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Thursday, September 21, 2017
ADDIS ABABA, Jan 26 2014 (IPS) - When representatives of the warring factions of South Sudan signed an agreement to end hostilities at a luxury hotel in Addis Ababa, Ethiopia on Thursday, Jan, 23, fervent applause and some high-pitched ululations erupted from the audience.
The cessation of hostilities called for both sides to lay down arms within 24 hours. But on Friday evening, at around the time the truce was supposed to take effect, Brigadier General Lul Ruai Koang, a spokesman for the opposition army, told IPS that the situation was far from calm.
“We are fighting almost everywhere,” he said, pointing to clashes that erupted in the Unity State towns of Dangdok and Duar, in Dolieb Hill of Upper Nile State, and Mathiang in Jonglei State. “The government violated the cessation of hostilities before it began. We have the right to defend ourselves with all the means at our disposal,” Koang added.
Political rivalries and ethnic tensions have long threatened stability in South Sudan, but the current conflict kicked off on Dec. 15 when animosity between President Salva Kiir and his deputy Riek Machar, who was sacked by the president in July, sparked a clash inside of a military barracks in Juba.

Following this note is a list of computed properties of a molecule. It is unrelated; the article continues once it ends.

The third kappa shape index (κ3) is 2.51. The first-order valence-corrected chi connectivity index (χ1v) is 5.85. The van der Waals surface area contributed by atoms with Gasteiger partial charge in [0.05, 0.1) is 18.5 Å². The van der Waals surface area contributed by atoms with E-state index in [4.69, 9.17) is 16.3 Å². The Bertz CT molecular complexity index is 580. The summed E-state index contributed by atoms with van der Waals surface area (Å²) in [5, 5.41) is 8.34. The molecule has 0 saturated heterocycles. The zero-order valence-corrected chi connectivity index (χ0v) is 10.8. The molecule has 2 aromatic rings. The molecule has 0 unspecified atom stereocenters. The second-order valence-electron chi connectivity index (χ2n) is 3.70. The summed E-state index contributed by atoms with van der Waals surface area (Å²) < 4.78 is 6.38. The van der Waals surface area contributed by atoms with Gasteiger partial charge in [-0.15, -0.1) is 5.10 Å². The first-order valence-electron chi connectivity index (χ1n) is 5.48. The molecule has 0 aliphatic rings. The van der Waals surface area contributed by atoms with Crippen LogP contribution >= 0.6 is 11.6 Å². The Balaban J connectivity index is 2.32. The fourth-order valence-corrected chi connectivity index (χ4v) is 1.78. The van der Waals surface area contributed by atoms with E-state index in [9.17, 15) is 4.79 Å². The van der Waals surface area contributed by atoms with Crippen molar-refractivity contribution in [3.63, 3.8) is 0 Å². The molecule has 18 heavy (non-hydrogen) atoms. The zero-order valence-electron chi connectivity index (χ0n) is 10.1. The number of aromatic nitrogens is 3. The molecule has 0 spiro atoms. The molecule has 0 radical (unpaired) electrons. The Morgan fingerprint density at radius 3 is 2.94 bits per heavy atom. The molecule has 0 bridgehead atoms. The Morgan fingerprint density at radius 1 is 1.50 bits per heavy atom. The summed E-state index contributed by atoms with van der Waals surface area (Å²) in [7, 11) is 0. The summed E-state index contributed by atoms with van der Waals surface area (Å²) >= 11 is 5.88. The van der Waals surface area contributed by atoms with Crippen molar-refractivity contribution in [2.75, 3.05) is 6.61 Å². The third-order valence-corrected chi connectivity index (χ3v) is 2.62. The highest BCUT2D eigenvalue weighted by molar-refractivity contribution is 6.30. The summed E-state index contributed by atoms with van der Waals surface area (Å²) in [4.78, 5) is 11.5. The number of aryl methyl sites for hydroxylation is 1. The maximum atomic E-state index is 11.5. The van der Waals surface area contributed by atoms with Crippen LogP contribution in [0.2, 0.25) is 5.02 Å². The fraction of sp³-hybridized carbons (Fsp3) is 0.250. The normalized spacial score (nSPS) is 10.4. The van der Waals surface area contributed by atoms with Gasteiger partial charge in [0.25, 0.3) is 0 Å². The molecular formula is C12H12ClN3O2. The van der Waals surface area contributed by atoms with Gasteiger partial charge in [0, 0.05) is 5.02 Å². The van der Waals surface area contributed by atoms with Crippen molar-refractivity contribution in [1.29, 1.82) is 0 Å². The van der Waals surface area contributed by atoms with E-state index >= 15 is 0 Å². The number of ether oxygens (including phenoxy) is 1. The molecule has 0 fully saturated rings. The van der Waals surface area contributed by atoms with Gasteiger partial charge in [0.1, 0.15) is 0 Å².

The ripple effect was devastating. Divisions between the country’s two largest ethnic groups – the Dinka, of which Kiir is a member; and the Nuer, largely loyal to Machar – spurred a worsening cycle of retaliatory attacks, murders, rapes, and looting.
The three-week negotiating phase that just wrapped up in Addis Ababa, Ethiopia’s capital, has been subject to cynicism. The talks were slow, held up first by matters of protocol – agreeing on terms of reference and setting the agenda – and then by mediators’ trips to South Sudan.
The talks were mediated by members of the Intergovernmental Authority on Development (IGAD), a bloc of eight East African countries. IGAD Envoy Seyoum Mesfin, Ethiopia’s former foreign minister, said during the ceremony that the signing was an “auspicious occasion,” but cautioned that “some settlements may only provide a temporary reprieve before violence escalates again.”
The final agreement is far from conclusive. The opposition was unable to secure a key concession from their counterparts: the release of 11 people who were detained by the government on allegations of attempting a coup. The prisoners include several high-ranking former officials who were instrumental in facilitating South Sudan’s independence from Sudan in 2011, including former Sudan People’s Liberation Movement (SPLM) secretary-general Pagan Amum.
“We claim that on our side that the politicians have been framed, and they are political prisoners. If they were out, it would nullify the government argument that this is a Nuer-Dinka thing,” opposition delegate Mabior Garang, son of the late independence hero John Garang, told IPS. “This is an uprising of the people of South Sudan. Once these people are released it will show the true national character of the uprising.”
Representatives of the United Nations, the European Union and the United States have urged Kiir to release the prisoners as goodwill gesture. But government delegates deferred the issue to South Sudan’s Ministry of Justice, saying that the detainees will be released in accordance with due process.